In this type of application, the supply source is an essential part of the system. Due to the non-linearities of the ferromagnetic parts of the machine, the link with the time pattern of the supply voltage cannot be simulated using superposition. The motor is operated as a brushless DC motor. Constant DC currents are switched to the armature winding in the stator according to the signals of a position-sensing system equipped with hall sensors. The rotor is constructed with NdFeB permanent magnet blocks of the dimension 2x2x2 mm. The use of high-energy permanent magnet material can lead to significantly improved efficiency and performance of small electrical machines. The high remanence and coercivity at room temperature makes this material particularly attractive for this type of machine. However, the sensitivity of the coercivity of NdFeB to high temperatures calls for increased attention to the thermal aspects of a design. Integrated designs using NdFeB magnets are cost-effective for fractional and sub-fractional horse power motors.

In the design stage, the target is to obtain reliable results predicting the operational behaviour of this device. Macroscopic parameters, reactances and reluctances, describe the technical physical properties of the machine. Due to the presence of ferromagnetic materials, the calculations have to account for the non-linearities.

To extract the parameters for a simplified equivalent circuit, the inductance is found from the stored field energy after replacing the permanent magnets by air:

The torque is found from the virtual work:

The evaluation of the torque as a function of the rotor position is performed by a sequential analysis. Once the device-dependent parameters are determined, the equivalent circuit is modelled and in combination with the characteristic values of the supplying energy source (Fig. 10.20), the overall system is modelled, simulated and analysed.

The computed flux density distribution (Fig. 10.21) shows that the ferromagnetic material of this design is not saturated. A motor construction with less material could be designed in a following design approach.

Fig. 10.20. Switching scheme for the stator winding currents of phase 1 and 2.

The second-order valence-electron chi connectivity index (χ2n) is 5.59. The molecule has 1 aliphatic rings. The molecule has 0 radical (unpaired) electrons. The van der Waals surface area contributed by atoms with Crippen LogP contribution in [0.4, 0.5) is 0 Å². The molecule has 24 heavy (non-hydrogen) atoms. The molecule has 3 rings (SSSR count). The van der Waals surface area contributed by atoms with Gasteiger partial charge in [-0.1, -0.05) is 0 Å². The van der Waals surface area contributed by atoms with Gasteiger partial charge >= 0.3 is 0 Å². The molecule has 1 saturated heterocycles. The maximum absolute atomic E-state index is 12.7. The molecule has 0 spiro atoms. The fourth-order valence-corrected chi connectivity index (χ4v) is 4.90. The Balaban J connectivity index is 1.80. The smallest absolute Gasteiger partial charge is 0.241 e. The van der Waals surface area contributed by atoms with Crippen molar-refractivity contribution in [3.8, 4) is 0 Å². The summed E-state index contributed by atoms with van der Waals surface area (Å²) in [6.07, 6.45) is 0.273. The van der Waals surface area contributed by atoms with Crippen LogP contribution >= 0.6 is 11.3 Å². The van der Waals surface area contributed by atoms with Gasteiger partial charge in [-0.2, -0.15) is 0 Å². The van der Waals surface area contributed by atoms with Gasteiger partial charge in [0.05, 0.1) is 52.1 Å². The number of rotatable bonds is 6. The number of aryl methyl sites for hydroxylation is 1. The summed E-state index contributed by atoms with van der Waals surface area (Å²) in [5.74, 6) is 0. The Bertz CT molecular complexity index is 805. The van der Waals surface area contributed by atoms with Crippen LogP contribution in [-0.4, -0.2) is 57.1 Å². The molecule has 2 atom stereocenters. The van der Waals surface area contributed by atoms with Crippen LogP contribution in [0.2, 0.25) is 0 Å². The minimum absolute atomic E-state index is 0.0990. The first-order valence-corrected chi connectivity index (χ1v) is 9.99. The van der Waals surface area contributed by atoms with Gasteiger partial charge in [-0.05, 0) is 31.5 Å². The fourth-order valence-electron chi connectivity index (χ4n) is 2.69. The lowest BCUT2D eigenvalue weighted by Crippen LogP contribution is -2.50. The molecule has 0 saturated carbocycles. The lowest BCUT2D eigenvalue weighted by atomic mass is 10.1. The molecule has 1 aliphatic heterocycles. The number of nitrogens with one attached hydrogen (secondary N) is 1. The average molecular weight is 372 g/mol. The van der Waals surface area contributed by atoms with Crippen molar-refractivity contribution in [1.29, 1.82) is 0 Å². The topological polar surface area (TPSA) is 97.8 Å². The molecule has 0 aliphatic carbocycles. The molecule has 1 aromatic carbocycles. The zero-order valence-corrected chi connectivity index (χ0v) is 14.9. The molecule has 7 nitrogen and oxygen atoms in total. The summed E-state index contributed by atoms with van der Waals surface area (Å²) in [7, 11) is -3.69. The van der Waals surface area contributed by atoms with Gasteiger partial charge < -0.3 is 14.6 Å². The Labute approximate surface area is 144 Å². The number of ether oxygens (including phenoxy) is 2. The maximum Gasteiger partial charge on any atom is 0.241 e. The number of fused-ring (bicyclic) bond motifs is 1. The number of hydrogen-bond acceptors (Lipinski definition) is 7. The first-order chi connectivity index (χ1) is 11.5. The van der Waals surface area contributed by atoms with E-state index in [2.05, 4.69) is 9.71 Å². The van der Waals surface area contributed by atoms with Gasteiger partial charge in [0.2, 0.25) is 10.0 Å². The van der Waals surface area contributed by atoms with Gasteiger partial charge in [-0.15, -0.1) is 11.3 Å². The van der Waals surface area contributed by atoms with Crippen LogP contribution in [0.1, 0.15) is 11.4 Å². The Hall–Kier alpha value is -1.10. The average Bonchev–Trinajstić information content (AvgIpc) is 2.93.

Fig. 10.21. Magnetic flux density at no-load operation.

### Mini disc-type motor

The motor in this example is an axial field disc-type motor excited by permanent magnets. The outer diameter is about 45 mm, axial length about 15 mm (Fig. 10.22). The stator back-iron consists of two discs of ferromagnetic material. The armature winding is placed on the two stator sides.

The required torque recommends a multi-layer winding in order to realise a sufficiently high current layer. Therefore, each winding consists of four layers. On each stator side, eight windings are installed and connected to form two phases. The rotor consists of a thin disc constructed with a sintered NdFeB material magnetised in the axial direction in a multipole arrangement (Fig. 10.23).

Fig. 10.22. Main dimensions of the mini disc-type motor.

Fig. 10.23. Three-dimensional finite element model of the disc-type motor.

The supplying current source operates in the same way as introduced for the permanent motor (Fig. 10.19). To compute the induced voltage,the flux generated by the magnets and coupled with one winding, which is not carrying current, is computed by a sequential approach as a function of the rotor position (Fig. 10.24). The torque can be computed for each instant in time by integrating it along the current-carrying conductors of the winding (Fig. 10.25) and superimposing the torque generated by the single winding phases.

Fig. 10.24. Computed voltage induced in one phase at a rotor speed of 1000 rpm.

Fig. 10.25. Torque characteristics for the disc-type motor (winding coils operated with 0.5 A).